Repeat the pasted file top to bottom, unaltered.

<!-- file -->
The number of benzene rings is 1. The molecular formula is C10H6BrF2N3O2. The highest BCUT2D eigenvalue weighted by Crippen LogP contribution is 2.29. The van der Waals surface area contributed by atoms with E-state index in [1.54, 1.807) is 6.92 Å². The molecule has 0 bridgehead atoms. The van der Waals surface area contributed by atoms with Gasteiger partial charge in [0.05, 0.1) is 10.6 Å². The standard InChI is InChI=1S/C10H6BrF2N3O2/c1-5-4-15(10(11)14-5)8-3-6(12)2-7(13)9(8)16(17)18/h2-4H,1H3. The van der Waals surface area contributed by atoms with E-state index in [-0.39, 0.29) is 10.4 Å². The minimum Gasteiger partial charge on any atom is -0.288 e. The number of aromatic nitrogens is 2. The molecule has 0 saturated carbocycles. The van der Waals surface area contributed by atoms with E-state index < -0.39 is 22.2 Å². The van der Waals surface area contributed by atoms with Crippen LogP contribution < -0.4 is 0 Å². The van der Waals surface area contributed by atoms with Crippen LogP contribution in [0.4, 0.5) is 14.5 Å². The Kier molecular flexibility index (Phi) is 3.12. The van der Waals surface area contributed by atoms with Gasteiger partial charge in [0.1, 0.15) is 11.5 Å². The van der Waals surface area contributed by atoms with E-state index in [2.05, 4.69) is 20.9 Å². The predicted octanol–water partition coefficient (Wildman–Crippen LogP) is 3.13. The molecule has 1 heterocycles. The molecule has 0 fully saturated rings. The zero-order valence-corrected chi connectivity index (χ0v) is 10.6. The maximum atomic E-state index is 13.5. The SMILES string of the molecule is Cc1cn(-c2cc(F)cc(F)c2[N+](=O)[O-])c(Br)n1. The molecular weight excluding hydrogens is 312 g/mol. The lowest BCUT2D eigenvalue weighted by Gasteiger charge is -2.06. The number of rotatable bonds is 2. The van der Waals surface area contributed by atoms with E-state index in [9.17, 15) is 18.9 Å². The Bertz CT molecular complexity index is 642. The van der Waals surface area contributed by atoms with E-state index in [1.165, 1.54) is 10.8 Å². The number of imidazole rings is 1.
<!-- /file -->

The number of benzene rings is 1. The molecular formula is C10H6BrF2N3O2. The highest BCUT2D eigenvalue weighted by Crippen LogP contribution is 2.29. The van der Waals surface area contributed by atoms with E-state index in [1.54, 1.807) is 6.92 Å². The molecule has 0 bridgehead atoms. The van der Waals surface area contributed by atoms with Gasteiger partial charge in [0.05, 0.1) is 10.6 Å². The standard InChI is InChI=1S/C10H6BrF2N3O2/c1-5-4-15(10(11)14-5)8-3-6(12)2-7(13)9(8)16(17)18/h2-4H,1H3. The van der Waals surface area contributed by atoms with E-state index in [-0.39, 0.29) is 10.4 Å². The minimum Gasteiger partial charge on any atom is -0.288 e. The number of aromatic nitrogens is 2. The molecule has 0 saturated carbocycles. The van der Waals surface area contributed by atoms with E-state index < -0.39 is 22.2 Å². The van der Waals surface area contributed by atoms with Crippen LogP contribution < -0.4 is 0 Å². The van der Waals surface area contributed by atoms with Crippen LogP contribution in [0.4, 0.5) is 14.5 Å². The Kier molecular flexibility index (Phi) is 3.12. The van der Waals surface area contributed by atoms with Gasteiger partial charge in [0.1, 0.15) is 11.5 Å². The van der Waals surface area contributed by atoms with E-state index in [2.05, 4.69) is 20.9 Å². The predicted octanol–water partition coefficient (Wildman–Crippen LogP) is 3.13. The molecule has 1 heterocycles. The molecule has 0 fully saturated rings. The zero-order valence-corrected chi connectivity index (χ0v) is 10.6. The maximum atomic E-state index is 13.5. The SMILES string of the molecule is Cc1cn(-c2cc(F)cc(F)c2[N+](=O)[O-])c(Br)n1. The molecular weight excluding hydrogens is 312 g/mol. The lowest BCUT2D eigenvalue weighted by Gasteiger charge is -2.06. The number of rotatable bonds is 2. The van der Waals surface area contributed by atoms with E-state index in [9.17, 15) is 18.9 Å². The Bertz CT molecular complexity index is 642. The van der Waals surface area contributed by atoms with E-state index in [1.165, 1.54) is 10.8 Å². The number of imidazole rings is 1.